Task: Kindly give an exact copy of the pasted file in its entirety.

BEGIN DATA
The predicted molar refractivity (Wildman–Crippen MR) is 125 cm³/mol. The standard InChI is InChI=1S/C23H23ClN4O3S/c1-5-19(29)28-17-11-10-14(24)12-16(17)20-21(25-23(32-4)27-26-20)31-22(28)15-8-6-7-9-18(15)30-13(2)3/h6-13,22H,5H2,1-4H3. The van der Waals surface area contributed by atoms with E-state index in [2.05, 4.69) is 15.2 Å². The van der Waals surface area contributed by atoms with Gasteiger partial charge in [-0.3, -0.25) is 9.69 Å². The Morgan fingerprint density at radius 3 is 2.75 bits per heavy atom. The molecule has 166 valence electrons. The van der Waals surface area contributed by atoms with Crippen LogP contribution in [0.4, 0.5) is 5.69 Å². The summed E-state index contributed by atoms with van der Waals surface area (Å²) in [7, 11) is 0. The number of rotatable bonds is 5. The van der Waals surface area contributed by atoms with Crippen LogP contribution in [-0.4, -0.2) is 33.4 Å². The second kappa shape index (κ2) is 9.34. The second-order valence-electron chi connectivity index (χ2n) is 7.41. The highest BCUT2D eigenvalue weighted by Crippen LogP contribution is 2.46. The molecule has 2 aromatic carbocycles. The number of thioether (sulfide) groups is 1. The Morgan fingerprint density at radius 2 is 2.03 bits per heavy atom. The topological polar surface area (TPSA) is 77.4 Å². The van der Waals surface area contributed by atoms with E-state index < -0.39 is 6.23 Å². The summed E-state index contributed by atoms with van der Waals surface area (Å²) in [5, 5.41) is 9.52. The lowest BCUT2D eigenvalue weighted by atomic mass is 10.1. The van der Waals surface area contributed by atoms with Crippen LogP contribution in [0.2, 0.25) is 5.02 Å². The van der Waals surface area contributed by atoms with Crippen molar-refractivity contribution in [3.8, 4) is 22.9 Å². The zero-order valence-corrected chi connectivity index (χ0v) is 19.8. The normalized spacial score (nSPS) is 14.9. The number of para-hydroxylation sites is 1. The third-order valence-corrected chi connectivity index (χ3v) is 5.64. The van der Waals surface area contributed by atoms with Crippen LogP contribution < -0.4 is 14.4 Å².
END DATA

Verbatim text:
The predicted molar refractivity (Wildman–Crippen MR) is 125 cm³/mol. The standard InChI is InChI=1S/C23H23ClN4O3S/c1-5-19(29)28-17-11-10-14(24)12-16(17)20-21(25-23(32-4)27-26-20)31-22(28)15-8-6-7-9-18(15)30-13(2)3/h6-13,22H,5H2,1-4H3. The van der Waals surface area contributed by atoms with E-state index in [2.05, 4.69) is 15.2 Å². The van der Waals surface area contributed by atoms with Gasteiger partial charge in [-0.3, -0.25) is 9.69 Å². The Morgan fingerprint density at radius 3 is 2.75 bits per heavy atom. The molecule has 166 valence electrons. The van der Waals surface area contributed by atoms with Crippen LogP contribution in [0.4, 0.5) is 5.69 Å². The summed E-state index contributed by atoms with van der Waals surface area (Å²) in [7, 11) is 0. The number of rotatable bonds is 5. The van der Waals surface area contributed by atoms with Crippen LogP contribution in [-0.4, -0.2) is 33.4 Å². The second kappa shape index (κ2) is 9.34. The second-order valence-electron chi connectivity index (χ2n) is 7.41. The highest BCUT2D eigenvalue weighted by Crippen LogP contribution is 2.46. The molecule has 2 aromatic carbocycles. The number of thioether (sulfide) groups is 1. The Morgan fingerprint density at radius 2 is 2.03 bits per heavy atom. The topological polar surface area (TPSA) is 77.4 Å². The van der Waals surface area contributed by atoms with E-state index < -0.39 is 6.23 Å². The summed E-state index contributed by atoms with van der Waals surface area (Å²) in [5, 5.41) is 9.52. The lowest BCUT2D eigenvalue weighted by atomic mass is 10.1. The van der Waals surface area contributed by atoms with Crippen LogP contribution in [0.2, 0.25) is 5.02 Å². The van der Waals surface area contributed by atoms with Crippen molar-refractivity contribution in [3.8, 4) is 22.9 Å². The zero-order valence-corrected chi connectivity index (χ0v) is 19.8. The normalized spacial score (nSPS) is 14.9. The number of para-hydroxylation sites is 1. The third-order valence-corrected chi connectivity index (χ3v) is 5.64. The van der Waals surface area contributed by atoms with Crippen LogP contribution < -0.4 is 14.4 Å².